Select Page

Comments due on SS-5 access

As much as The Legal Genealogist tries to keep up with legal issues that impact genealogy, sometimes things sneak past. This is one of those that almost snuck past, so here’s a very late call to action:

We have until the end of the day tomorrow, Monday, November 13th, to comment on a truly boneheaded proposal by the National Archives to dramatically stall public access to the SS-5 forms created by the Social Security Administration (SSA): those applications for Social Security numbers that we all rely on as genealogical evidence for dates and places of birth, parentage and more for folks who were covered by the Social Security system starting as early as 1938.

It’s a hard proposal to read and understand, which is why it flew under the radar for so long. In essence, it says nobody has to make these forms readily available — without a request under the Freedom of Information Act and the likelihood of redaction of critical information — until the year 2092.

You read that right.


When we’ll all be long gone.

Call to action image by Dall-E

In a nutshell … SSA says it’s too hard to make these records fully available now, so rather than trying to find a way to make them as available as possible, the National Archives proposal simply caves and says fine, we’ll just leave these in a system where they’re really hard to get to.

So… here are the major problems with the proposed delay in transferring these records from the Social Security Administration to the National Archives as outlined by the Association of Professional Genealogists:

Delay: The current proposal does not transfer any of these records until 2092. Given the vital importance of SS-5s in genealogical research, such a delay is unreasonable.

Access: The cumbersome process of obtaining SS-5s through the Freedom of Information Act (FOIA) and SSA’s redactions severely limit researchers.

Historical Importance: SS-5s are one of the few records with self-reported parental details, vital for research.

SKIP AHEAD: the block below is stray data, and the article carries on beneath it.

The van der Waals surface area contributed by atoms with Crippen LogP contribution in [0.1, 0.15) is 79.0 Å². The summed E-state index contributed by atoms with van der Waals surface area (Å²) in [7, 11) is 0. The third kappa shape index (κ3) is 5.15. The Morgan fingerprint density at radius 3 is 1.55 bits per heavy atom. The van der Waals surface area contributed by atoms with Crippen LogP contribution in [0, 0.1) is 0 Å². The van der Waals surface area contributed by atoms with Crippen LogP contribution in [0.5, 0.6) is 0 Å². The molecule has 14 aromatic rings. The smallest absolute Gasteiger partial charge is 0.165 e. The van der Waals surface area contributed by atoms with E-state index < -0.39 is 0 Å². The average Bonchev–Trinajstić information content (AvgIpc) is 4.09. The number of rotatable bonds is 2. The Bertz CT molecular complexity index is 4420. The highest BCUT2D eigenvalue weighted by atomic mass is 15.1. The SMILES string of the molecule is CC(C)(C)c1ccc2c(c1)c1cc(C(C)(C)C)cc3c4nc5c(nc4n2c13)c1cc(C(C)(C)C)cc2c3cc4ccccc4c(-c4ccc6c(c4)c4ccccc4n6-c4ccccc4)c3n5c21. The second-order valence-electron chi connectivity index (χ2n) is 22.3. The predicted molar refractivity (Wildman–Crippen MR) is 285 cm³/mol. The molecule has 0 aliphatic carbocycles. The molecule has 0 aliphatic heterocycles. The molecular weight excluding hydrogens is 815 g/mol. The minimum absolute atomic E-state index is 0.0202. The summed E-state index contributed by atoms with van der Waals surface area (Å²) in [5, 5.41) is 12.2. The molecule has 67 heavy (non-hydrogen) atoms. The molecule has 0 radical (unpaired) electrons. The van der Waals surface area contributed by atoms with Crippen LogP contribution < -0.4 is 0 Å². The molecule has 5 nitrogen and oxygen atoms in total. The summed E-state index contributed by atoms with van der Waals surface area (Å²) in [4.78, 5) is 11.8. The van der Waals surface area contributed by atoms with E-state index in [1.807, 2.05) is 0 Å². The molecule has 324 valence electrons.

Stated Rationale: The justification of SSA’s business needs doesn’t hold since these are digital records accessible to both NARA and SSA.

Preservation Concerns: SSA has previously faced challenges in maintaining the quality and preservation of these records.

We all acknowledge that there are privacy and logistical concerns in getting these records from SSA to the National Archives. But those problems can be overcome or at least the impact mitigated:

Leverage Technology: Use artificial intelligence to automate the indexing of SS-5s, aiding in efficient and timely transfers.

Immediate Accession with Restrictions: Allow access to specific records upon request until full indexing is possible.

Redaction: Consider masking only the Social Security Numbers for immediate public access, with potential future unmasking.

Alternative Compromises: Immediate transfer of older SS-5s or the transfer of each digitized microfilm individually.

Advocate for a 100-Year Rule: Pressuring SSA for an accelerated timeline would allow earlier access.

Assured Preservation: Even if immediate public access isn’t granted, ensuring that the records are stored safely under NARA’s care is paramount.

That’s the basic argument, and we need the community to step up and say so. Public comments can be submitted at, and that’s where you can also read the full proposal. And you can read the letter submitted by APG on the issue here.

There’s no good reason for all SS-5s to stay behind the FOIA wall until 2092. But if we don’t speak up, that’s exactly what will happen.

So comment, please, by the end of the day, tomorrow, Monday, November 13.

Access to records is up to us.

Cite/link to this post: Judy G. Russell, “Deadline: tomorrow!,” The Legal Genealogist ( : posted 12 Nov 2023).

Image by Dall-E, AI-generated 12 Nov 2023.

Print Friendly, PDF & Email